When I talk about the difference between horizontal and vertical development, I generally present the following figure as a way to depict their different foci:

16 1 vertical vs horizontal development

I was recently challenged by two colleagues to try to create a figure with horizontal development on the X axis and vertical development on the Y Axis like so:

16 2 vertical vs horizontal development

The motivation for doing so is that it may better allow:

  • Individuals to better identify where they are currently at on their personal development journey
  • Organizational leaders to assess where their employees primarily reside and where and how they want to invest in their development.

Working Draft

I am developing a working draft (thus I am open to your input), and here is what I have come up with:

16 3 vertical vs horizontal development

If I am a CEO or executive of an organization, I should assume that my workforce likely breaks down as follows (going off of the percentage of “all adults” who fall into each mind level):

Mind 1.0 Level

  • 50% are Good Soldiers – These are employees that have little horizontal knowledge and skill and little vertical development. These employees largely approach work as a means to get a pay check. They are fine being told what to do provided that they are provided with safety, comfort, and belonging.
  • 14% are Fear-trapped High Potential – These are employees that have horizontal knowledge and skill, but they struggle to make meaningful use of their knowledge and skill because of limiting self-beliefs. These are often seen as high potentials with low-confidence.

Mind 2.0 Level

There are four types of employees here. Commonly, these are the executives, leaders, and managers in an organization. One of the things that I have learned working with and coaching leaders is that employees on the bottom-half of the Mind 2.0 level have the potential to be disruptive in an organization. Often, they are incredibly driven and self-focused. Employees on the top-half of the Mind 2.0 level are also incredibly driven, but they are more other-focused.

  • 10% are Naive – These are employees that don’t have much knowledge and skill, but they are strongly driven to reach goals. Unfortunately, they don’t have the knowledge and skill to be very successful, and are often frustrated that their hard work isn’t paying off.
  • 8% are Toxic – These are employees that are commonly seen as disruptive star performers. They have an incredible amount of knowledge and skill and are able to bring about great results, but they are generally a terrible teammate.
  • 7% possess Ambition Without Skill – These are employees that are great team players, but they don’t have a high degree of knowledge or skill.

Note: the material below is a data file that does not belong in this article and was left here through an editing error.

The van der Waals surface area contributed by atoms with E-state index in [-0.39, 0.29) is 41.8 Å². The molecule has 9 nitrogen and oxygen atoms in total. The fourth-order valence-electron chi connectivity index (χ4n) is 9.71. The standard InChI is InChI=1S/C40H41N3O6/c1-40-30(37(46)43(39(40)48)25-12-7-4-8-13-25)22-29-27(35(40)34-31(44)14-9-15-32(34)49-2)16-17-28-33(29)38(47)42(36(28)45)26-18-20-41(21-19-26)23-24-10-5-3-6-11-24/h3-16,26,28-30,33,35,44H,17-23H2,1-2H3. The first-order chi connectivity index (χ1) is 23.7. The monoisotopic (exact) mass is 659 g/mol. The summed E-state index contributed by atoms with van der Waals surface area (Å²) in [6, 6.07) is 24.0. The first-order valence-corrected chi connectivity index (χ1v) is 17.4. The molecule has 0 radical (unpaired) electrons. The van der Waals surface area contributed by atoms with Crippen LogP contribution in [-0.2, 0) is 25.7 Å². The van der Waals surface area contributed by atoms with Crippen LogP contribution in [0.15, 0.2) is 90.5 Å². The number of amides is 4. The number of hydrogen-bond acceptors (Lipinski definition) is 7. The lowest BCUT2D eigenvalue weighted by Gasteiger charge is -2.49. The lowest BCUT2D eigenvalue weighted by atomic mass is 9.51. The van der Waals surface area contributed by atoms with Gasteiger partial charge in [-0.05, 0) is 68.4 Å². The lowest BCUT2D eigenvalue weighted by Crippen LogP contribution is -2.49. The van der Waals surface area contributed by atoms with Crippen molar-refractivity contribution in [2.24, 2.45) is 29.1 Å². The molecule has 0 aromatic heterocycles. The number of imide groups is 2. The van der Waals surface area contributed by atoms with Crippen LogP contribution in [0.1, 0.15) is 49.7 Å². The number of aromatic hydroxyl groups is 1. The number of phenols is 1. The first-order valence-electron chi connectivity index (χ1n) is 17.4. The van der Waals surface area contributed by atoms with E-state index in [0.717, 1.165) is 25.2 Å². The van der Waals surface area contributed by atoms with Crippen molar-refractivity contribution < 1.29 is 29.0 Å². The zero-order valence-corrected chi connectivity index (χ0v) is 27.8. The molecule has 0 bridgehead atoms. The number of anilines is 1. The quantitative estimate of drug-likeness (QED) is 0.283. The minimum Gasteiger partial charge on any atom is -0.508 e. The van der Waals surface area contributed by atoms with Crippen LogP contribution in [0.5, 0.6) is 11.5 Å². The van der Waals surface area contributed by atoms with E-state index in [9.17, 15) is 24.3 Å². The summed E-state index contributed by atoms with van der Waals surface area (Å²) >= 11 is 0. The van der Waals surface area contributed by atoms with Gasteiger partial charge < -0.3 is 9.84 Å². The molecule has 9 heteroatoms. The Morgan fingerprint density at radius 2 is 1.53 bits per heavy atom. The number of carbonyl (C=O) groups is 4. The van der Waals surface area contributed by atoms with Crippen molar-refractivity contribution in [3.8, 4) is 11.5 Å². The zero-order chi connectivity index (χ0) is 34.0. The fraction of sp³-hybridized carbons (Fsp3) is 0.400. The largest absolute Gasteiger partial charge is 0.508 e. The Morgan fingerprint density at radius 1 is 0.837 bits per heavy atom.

• 10% are Progress Makers – These are employees that are strongly driven to reach goals and are good team players. These are generally the executives in an organization.

Mind 3.0 Level

  • 1% are Value Creators – These are employees that operate at the Mind 3.0 level and have significant horizontal breadth. They are generally able to have a huge positive influence on their organization. My belief is that making the shift from a Progress Maker to a Value Creator is one of the most important and meaningful shifts someone can make in their career.

Implications

Here are some of the implications that I think could come out of this figure:

  • It would help me personally identify where I am at and what type of development I need
  • It would help me identify where different groups of employees are and what type of development they need
  • It might make me inclined to more clearly identify the value creators and progress makers in the organization
  • It would make me interested in identifying the people who think they are more developed (in either or both dimensions) than what they really are

Seeking Your Feedback

As I mentioned, the figure above is a draft and it needs some work (it looks like a hot mess, and I am working on getting a graphic designer). But, I would be interested in your feedback on a few things:

  • Does this make sense to you?
  • Is it helpful to you? If so, what is helpful about it?
  • If it isn’t helpful to you, is there anything that could be changed to make it more helpful?
  • How do you think it could be improved?

So, if you are willing to provide feedback, I would be very grateful. I think the best ways to provide the feedback are by commenting on the post below or sending me an email: ryan@ryangottfredson.com.